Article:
In this study, the authors looked at a relatively new technology that uses 8 wavelengths of light to distinguish between various forms of hemoglobin, including: oxyhemoglobin, deoxyhemoglobin, carboxyhemoglobin, and methemoglobin. The device is noninvasive and works much like a standard pulse oximeter, with the added ability to measure other abnormally bound hemoglobin. The authors had 10 volunteers breathe 500 parts per million of carbon monoxide until their arterial COHb (sampled from an indwelling arterial catheter) reached 15%. They additionally looked at 10 volunteers who had methemoglobinemia induced with sodium nitrite. Our review of this study will pertain only to the carbon monoxide group. They analyzed the arterial samples on 3 standard laboratory co-oximeter devices, and then used a noninvasive pulse co-oximeter (NIPC) device made by Masimo Inc. (Rainbow SET Rad-57 Pulse Co-oximetry) to evaluate the COHb. At press time, this device was the only commercially available noninvasive pulse co-oximeter. These readings were done simultaneously with the arterial blood draws. The arterial sample and the noninvasively obtained levels were compared. As an indicator of measurement uncertainty, the authors used a Bland-Altman precision. This showed a 2.2% uncertainty for the NIPC measurement of COHb.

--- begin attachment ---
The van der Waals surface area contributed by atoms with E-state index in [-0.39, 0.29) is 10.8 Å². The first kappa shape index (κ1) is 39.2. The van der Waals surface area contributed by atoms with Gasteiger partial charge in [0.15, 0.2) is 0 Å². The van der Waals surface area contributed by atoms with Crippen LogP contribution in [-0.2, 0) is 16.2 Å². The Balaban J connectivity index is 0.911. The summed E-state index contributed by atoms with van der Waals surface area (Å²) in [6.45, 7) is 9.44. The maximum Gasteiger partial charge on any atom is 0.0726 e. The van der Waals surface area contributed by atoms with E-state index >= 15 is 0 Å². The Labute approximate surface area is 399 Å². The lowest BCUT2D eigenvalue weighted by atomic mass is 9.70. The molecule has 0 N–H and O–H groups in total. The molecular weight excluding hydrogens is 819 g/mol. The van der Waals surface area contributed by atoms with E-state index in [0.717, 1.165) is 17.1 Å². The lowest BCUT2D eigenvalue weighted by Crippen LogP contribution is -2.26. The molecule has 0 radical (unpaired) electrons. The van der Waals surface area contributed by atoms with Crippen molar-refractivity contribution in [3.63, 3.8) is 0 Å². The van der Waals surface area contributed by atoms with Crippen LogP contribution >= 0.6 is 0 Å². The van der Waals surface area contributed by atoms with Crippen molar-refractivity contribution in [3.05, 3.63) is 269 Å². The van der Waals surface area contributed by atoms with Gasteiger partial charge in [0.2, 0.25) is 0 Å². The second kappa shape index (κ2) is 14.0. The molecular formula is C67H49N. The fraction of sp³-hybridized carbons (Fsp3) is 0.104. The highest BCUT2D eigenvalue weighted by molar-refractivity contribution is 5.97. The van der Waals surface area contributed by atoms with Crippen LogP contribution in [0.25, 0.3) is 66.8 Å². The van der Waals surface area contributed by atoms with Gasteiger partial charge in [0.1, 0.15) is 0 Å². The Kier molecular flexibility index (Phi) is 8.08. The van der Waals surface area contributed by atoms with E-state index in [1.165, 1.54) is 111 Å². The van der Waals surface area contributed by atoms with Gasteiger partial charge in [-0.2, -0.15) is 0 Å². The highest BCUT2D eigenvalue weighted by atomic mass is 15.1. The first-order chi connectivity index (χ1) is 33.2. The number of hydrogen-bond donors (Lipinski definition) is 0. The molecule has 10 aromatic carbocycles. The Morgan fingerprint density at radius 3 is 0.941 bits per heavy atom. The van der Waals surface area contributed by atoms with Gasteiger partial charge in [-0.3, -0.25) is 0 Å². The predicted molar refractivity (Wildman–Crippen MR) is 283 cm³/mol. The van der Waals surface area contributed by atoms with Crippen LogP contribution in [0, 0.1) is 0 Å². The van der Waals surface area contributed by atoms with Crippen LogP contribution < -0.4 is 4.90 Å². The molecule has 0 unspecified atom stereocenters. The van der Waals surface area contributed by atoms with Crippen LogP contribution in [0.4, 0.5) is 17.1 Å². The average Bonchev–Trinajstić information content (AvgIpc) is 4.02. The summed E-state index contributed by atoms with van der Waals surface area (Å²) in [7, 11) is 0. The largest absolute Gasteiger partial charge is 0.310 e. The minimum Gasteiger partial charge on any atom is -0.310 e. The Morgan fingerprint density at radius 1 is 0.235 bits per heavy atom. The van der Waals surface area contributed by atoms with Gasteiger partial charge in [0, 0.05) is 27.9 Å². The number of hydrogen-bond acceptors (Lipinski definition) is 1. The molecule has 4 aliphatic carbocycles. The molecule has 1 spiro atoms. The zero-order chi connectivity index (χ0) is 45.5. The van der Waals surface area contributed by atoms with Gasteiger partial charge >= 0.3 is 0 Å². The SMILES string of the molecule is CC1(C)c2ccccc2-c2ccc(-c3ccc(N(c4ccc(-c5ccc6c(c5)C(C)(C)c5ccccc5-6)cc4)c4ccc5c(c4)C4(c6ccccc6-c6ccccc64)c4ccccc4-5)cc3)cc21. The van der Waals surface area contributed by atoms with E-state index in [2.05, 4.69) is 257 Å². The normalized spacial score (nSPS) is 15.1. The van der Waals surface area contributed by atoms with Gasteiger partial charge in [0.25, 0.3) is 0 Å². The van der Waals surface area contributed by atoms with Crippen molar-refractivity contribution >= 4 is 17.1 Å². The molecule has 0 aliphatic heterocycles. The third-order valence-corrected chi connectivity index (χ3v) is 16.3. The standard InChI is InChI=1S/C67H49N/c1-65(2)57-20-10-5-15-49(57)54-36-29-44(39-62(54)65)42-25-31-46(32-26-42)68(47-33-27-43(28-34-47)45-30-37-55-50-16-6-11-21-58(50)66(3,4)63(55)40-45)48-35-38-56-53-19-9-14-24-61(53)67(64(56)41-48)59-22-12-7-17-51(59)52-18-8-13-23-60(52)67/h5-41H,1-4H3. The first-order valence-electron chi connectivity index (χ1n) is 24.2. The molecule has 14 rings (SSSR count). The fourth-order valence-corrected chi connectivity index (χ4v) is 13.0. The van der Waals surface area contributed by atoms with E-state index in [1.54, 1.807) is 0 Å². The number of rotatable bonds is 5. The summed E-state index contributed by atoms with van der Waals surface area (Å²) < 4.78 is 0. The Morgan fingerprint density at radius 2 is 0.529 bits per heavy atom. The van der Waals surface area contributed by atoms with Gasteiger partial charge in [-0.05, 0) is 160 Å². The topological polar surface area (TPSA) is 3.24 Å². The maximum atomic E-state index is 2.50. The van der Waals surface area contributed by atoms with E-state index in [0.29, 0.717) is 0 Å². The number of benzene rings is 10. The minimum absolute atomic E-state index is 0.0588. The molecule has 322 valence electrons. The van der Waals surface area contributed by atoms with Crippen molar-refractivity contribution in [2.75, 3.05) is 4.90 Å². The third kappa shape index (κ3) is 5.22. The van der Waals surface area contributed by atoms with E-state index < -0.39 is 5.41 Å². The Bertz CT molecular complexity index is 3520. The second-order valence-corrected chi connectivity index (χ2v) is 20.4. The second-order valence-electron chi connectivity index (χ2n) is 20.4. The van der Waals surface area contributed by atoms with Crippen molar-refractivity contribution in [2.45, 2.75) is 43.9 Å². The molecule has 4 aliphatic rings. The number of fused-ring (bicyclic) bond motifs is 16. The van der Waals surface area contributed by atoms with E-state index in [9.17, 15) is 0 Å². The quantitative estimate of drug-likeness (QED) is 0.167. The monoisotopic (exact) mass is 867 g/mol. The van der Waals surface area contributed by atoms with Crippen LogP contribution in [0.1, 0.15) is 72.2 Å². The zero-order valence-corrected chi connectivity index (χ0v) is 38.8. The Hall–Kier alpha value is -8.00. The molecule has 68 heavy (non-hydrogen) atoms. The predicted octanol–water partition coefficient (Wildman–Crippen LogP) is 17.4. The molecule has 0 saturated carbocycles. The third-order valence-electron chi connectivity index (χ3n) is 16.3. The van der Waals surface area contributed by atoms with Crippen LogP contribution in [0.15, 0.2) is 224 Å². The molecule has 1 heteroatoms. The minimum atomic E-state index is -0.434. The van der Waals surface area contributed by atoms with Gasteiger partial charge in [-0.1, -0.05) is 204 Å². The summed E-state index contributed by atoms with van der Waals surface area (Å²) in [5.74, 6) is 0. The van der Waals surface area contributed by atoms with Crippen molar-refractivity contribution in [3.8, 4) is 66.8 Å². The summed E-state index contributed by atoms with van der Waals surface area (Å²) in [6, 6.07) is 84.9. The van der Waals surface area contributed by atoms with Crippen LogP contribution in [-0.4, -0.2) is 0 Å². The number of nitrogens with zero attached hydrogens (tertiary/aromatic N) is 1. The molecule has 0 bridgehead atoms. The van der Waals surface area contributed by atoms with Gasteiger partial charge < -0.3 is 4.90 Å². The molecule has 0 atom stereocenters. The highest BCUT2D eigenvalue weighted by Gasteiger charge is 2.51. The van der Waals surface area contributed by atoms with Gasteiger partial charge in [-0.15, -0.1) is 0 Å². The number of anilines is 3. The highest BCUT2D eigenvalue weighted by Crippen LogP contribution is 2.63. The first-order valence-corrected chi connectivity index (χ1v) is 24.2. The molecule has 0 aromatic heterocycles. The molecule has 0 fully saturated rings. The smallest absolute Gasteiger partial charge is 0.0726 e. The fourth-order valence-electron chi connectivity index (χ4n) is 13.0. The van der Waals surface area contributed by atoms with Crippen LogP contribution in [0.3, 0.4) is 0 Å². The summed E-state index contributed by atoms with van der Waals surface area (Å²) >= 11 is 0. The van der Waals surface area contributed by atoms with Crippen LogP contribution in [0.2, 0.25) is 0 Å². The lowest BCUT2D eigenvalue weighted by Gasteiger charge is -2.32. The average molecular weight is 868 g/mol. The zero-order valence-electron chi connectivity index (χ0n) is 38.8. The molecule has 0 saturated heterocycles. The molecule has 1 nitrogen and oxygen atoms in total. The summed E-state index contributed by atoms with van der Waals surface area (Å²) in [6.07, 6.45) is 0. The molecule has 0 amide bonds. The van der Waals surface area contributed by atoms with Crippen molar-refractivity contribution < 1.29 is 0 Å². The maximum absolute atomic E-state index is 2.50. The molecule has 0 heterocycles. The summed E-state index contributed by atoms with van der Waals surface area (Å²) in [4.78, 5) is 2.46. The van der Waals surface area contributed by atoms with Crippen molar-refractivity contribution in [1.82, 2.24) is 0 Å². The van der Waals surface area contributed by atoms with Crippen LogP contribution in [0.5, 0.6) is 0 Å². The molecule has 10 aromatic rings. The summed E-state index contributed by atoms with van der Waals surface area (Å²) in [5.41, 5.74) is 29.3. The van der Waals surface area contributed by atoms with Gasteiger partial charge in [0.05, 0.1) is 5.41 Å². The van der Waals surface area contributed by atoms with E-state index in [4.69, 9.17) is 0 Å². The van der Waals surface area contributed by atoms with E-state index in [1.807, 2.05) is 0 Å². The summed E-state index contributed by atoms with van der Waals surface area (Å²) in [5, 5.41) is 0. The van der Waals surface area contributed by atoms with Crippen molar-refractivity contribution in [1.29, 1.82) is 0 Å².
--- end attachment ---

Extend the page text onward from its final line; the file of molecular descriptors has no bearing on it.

NIPC is a very useful advance in technology. It allows rapid and painless testing for CO exposure. The biggest advantage that is conferred is that the barrier for testing for possible CO is lowered immensely. Now, any suspicion of CO poisoning can be quickly evaluated and either confirmed or refuted in less than a minute, with no needles and no lab testing needed. This study reviews simultaneous measurements of CO performed by the lab on arterial blood and by the hand-held NIPC device. A 2.2% uncertainty was calculated. This should be interpreted in the context of an approximately 2% uncertainty that is readily published for the measurement of oxyhemoglobin saturation as measured by standard pulse-oximetry.